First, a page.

‘The Lords of Salem’ basks within it’s originality, but it’s short term success will be restricted by it’s budget and inevitably quiet initial distribution. Mark my words though, twenty years from now people. This has cult classic written all over it, and I have no doubt that given the trust of a big league producer, a known cast and backing from a major distributor like Lions Gate, Rob Zombie could very well take us back to our childhoods, to the very first time we watched ‘The Wicker Man’, or ‘The Exorcist’, or ‘Child’s Play’. Those were the days. If he learns from his mistakes and continues to work hard as he did on ‘The Lords’, Rob Zombie could go on to do great things. If he were to quit tomorrow, at least he could say that he’s had a go, and money was never his goal.


4 / 5 stars     

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22 Comments

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      1. Tiago Almeida April 26, 2013 at 4:53 pm

        Very nice review. I’ve been reading some very negative reviews, I mean, some people seem to really hate this movie, and I really don’t get why.
        It is nice to see that the most educated people seem to like the film. I am sure it will become more and more cult, just like his previous movies…
        It is very, very brave of him to show Witchcraft the way he did, like the Devil is real. It is the opposite of every Salem movie we’ve seen. Very good.
        Anyone else noticed that the devil’s child look a lot like Cthulhu from H.P. Lovecrafts’s Mythology?

      2. Michelle April 26, 2013 at 8:35 pm

        I cannot wait to see this film. I love Rob Zombie’s movies because of his love of horror….he is a hardcore horror fan making movies, what more could you ask for?! I heard someone say today that is was a horrible movie, but he sounded like a tool so it just made me want to watch it even more. :) Is it available in VOD format on Amazon? Otherwise I will have to do wait for Blu-Ray as the only theatre playing it near me is super ghetto!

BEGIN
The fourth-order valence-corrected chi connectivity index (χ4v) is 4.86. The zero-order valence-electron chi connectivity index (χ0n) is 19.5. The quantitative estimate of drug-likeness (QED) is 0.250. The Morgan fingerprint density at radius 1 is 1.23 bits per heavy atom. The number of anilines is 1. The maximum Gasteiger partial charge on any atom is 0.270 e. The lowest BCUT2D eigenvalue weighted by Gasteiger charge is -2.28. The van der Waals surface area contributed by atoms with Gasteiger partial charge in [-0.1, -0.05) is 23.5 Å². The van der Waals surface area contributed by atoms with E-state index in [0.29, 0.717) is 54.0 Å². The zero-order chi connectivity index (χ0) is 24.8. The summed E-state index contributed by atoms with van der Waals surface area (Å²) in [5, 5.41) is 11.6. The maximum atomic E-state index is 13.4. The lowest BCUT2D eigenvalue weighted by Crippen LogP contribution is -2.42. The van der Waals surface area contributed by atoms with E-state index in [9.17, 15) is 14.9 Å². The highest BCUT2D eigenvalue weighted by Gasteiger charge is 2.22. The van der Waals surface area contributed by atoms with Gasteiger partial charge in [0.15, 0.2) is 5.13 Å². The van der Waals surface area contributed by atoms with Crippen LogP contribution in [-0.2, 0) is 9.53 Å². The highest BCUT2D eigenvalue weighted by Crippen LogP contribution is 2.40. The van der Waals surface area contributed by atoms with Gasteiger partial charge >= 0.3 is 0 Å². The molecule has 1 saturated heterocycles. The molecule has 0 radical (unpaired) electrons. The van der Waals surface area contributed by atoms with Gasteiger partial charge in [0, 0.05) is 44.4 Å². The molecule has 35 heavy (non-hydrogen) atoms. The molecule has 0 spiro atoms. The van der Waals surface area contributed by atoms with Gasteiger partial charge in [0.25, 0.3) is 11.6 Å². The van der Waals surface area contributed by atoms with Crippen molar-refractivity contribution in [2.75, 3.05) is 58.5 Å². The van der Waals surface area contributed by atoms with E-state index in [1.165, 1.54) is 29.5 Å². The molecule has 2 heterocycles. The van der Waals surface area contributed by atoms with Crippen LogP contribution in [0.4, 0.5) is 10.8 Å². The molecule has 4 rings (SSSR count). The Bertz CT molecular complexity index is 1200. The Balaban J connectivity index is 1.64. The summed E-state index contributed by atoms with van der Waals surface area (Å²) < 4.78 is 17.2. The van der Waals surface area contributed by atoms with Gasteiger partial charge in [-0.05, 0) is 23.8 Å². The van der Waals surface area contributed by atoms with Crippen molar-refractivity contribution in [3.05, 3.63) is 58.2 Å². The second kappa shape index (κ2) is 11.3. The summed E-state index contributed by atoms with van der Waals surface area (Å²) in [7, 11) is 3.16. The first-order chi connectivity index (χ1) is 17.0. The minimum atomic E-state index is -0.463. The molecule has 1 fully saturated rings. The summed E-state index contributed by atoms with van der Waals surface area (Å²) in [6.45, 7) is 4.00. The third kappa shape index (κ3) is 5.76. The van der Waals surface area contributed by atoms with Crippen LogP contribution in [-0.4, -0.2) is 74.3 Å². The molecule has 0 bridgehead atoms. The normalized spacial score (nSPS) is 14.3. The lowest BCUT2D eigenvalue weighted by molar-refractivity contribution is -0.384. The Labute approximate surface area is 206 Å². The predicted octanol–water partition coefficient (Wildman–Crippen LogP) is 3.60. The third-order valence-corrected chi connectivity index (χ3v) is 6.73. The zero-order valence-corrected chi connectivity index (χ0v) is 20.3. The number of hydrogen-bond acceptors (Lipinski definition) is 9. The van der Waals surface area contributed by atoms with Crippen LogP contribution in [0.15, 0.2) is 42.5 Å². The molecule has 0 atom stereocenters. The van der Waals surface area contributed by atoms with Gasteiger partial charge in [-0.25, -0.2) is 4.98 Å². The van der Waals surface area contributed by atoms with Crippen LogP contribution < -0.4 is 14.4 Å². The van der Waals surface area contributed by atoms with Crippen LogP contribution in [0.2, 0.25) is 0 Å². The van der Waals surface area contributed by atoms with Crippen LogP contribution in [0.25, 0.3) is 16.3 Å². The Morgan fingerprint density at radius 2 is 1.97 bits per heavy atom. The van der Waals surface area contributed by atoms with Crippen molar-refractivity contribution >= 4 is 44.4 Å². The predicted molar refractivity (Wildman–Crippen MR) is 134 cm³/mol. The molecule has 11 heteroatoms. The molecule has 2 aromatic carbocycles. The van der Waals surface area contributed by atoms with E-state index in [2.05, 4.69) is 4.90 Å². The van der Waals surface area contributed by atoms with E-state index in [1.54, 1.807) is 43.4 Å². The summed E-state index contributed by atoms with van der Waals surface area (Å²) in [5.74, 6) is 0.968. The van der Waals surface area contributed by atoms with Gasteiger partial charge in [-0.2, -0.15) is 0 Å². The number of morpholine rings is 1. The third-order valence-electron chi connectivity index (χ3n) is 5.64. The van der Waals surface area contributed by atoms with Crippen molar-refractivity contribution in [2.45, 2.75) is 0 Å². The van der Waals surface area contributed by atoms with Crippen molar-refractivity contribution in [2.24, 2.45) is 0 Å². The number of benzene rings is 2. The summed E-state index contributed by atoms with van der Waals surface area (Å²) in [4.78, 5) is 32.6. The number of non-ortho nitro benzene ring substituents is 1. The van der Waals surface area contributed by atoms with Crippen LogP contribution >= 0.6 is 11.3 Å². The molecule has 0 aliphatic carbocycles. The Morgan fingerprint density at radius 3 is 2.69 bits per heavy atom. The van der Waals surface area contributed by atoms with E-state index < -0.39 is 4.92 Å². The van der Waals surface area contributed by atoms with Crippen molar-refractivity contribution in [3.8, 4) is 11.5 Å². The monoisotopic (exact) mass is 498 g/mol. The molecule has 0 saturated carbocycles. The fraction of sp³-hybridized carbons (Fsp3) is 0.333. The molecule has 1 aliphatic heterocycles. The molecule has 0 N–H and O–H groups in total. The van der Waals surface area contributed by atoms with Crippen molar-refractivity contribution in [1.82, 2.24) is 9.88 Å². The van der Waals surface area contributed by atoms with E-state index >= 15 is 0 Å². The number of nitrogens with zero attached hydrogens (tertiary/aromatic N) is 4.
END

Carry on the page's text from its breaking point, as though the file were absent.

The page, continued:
3. Devon Olson April 26, 2013 at 11:06 pm

        Thanks for the review! I have it and will be watching tonight for sure.

      4. Ashley April 27, 2013 at 2:40 am

        Well I just watched the movie, I’m a huge Rob Zombie fan, but this movie was not one of my favorites. It was very slow and not scary at all. I did like the creativity, but I feel like this movie had alot more potential. I still love Rob Zombie and I am looking foward to more of his movies.

      5. Ryan Maher April 27, 2013 at 3:50 pm

        @Ashley: I agree with you in regards to the movie having more potential. A bigger budget and a better cast would of worked wonders. Also, the radio station scenes would of worked better without the sound effects/jingle overkill, but all things considered, it’s easily one of the best horror movies I’ve seen in recent years for three reasons… Meg Foster absolutely nailed it as the Brad Douriff-alike Witch of Salem. The slow build really helped devlop a sympathetic protagonist, which isn’t very common in today’s market of horror, and as you said: the creativity.

        Saying that, I thought Halloween 2 was a good movie (as a stand alone feature, not as part of a franchise) so it just goes to show, it really is horses for courses.

        I’d be interested to hear from somebody who dug ‘Kill List’ but didn’t enjoy ‘The Lords’ and hear their thoughts. Any takers?